There is a generally accepted notion that the majority of startups rarely exist beyond 5 years and this should be a worrying revelation for startups. This seems to suggest that there is something peculiar about start-up entrepreneurs which makes their failure quite obvious within a measurable timeframe. In this article, I attempt to have a look at 5 of the top reasons why startup entrepreneurs fail to go beyond the 5-year mark. As a startup, you should do some reflection to see if you are guilty of any of the reasons listed below.
Poor Support From Government Infrastructures
There is no doubt that the government should play an enabling role for its respective startup entrepreneurs. More so, positive government action is needed for Zimbabwe where the economy is largely in the hands of the informal sector which comprises of startup entrepreneurs. Such government support should be directed to such entrepreneurs as those in for example in Magaba and/or Glen View Area 8. One thing we will all agree on is that entrepreneurs in these areas have been operating, arguably since independence but little to no development has trickled down to them. In the wake of Covid19, one would have assumed that government relief aid should have been channelled to such businesses to allow for them to invest in adapting to the changing times but this has not been the case. While we appreciate that there is a need for investments in such factors as safety and business development, government support was there to call for formalised businesses to apply for relief aid. However, with our government, you can`t tell if this was deliberate or it was a genuine lack of oversight to the important role played by the respective businesses.
Poor Market Analysis By StartUps
There is a sense in which most start-up entrepreneurs introduce their product without having had proper market analysis. To this effect, they end up introducing products/services not properly aligned with the market needs and demands. Arguably, this symbolises more of a top-down approach where what is required is more of a bottom-up type of an approach. Adopting a bottom-up approach entails engaging your preferred market to attune your product/service to the needs of the market. From such an approach you should be able to take note of some of the things your market wants to see in your product/service. Better still, you can even arrive at an estimated selling price, one which will surely be appealing to your market.
More Passion Than Business Sense
I have had a realisation that most startup entrepreneurs are passionate about their business idea, good or service. It would seem that this passion clouds their ability to reason and make business-wise decisions which should see their venture being viable beyond the 5-year mark. The thing with being passionate and overly possessed with ideas is that you risk getting into the inventor`s dilemma trap. In this trap, you are always patting yourself on the back for finally putting an idea into action or a product into the market. While such strides should indeed be applauded, as a startup entrepreneur you only need a handful of congratulatory messages. Instead, what you should be on the lookout for is customer feedback and ways in which you can improve your business idea, product or service.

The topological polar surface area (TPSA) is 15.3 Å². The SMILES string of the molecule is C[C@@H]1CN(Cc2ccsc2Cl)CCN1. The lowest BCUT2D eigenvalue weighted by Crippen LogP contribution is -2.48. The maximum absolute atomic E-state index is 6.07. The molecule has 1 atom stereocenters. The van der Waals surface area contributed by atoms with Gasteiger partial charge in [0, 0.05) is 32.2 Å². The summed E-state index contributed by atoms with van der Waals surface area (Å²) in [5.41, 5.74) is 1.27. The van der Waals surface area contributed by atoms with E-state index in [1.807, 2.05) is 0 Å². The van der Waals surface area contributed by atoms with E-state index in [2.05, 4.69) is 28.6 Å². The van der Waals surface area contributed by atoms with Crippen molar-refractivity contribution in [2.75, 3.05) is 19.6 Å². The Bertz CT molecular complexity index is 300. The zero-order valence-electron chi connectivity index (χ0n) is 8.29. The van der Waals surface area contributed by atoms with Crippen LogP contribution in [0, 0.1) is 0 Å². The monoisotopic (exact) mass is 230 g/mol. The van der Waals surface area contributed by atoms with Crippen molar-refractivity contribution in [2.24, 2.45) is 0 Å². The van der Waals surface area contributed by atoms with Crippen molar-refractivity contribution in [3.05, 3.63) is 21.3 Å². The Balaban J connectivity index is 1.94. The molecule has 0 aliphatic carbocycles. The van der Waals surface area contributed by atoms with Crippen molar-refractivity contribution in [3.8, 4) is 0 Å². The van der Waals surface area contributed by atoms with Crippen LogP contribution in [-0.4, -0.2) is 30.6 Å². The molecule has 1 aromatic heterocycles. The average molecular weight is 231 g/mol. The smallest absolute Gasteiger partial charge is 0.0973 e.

Because startups are overly enthused with their business idea, they fail to appreciate the observance of proper business ethics which arguably are a major determinant in whether a business would succeed or fail. Such ethics revolve around proper pricing, customer service and a general standardised way of doing business. In some instances, an entrepreneur wants to make money as quickly as possible and thinks the best way to do this is by putting a high tag for a basic product. And they say I am targeting high-end customers. Can you imagine? In this regard, I am always reminded of the saying that money will not grow if you force it to conceive unreasonable returns. The same goes for customer care and standardises business procedures.
As with every market worthy to venture in, competition is always stiff and one would assume that most startups do appreciate this. You also want to appreciate that in the Zimbabwean business environment, copycatting has since become the norm perhaps as fruits our beloved indigenisation policy. To this effect, everyone is thinking of a business to do and looking at what others are doing and copy from that. I wonder if it is due to the lack of proper market research or its pure laziness on our part. Whichever way, in Zimbabwe, you should rest assured that once you put your business out into the market and it seems to attract a sizeable market share, 2 or more individuals will be adopting your idea virtually daily. By the fall of your first 5 years in business, you will have more people selling a similar product and unsustainably sharing the market.
Effects of globalisation
Further to localised competition comes the impact of globalisation and the increased interdependencies between countries. To some degree, these were some of the impacts government attempted to curb through its SI64 policy. I don`t know if start-up entrepreneurs are appreciating the precarious situation that businesses in Africa, specifically Zimbabwe find themselves in the wake of globalisation. This I am saying regarding entrepreneurs in the clothing, manufacturing and ICT. Take for example the fate of tailor in Zimbabwe with at best 5 sewing machines having to indirectly compete with an exporting factory in China. A factory in china enjoys far-reaching government support both there in China and here in Zimbabwe too and this adds to the economies of scale advantage enjoyed by well-established factories. What then do you think to be the fate of the local tailor given such conditions?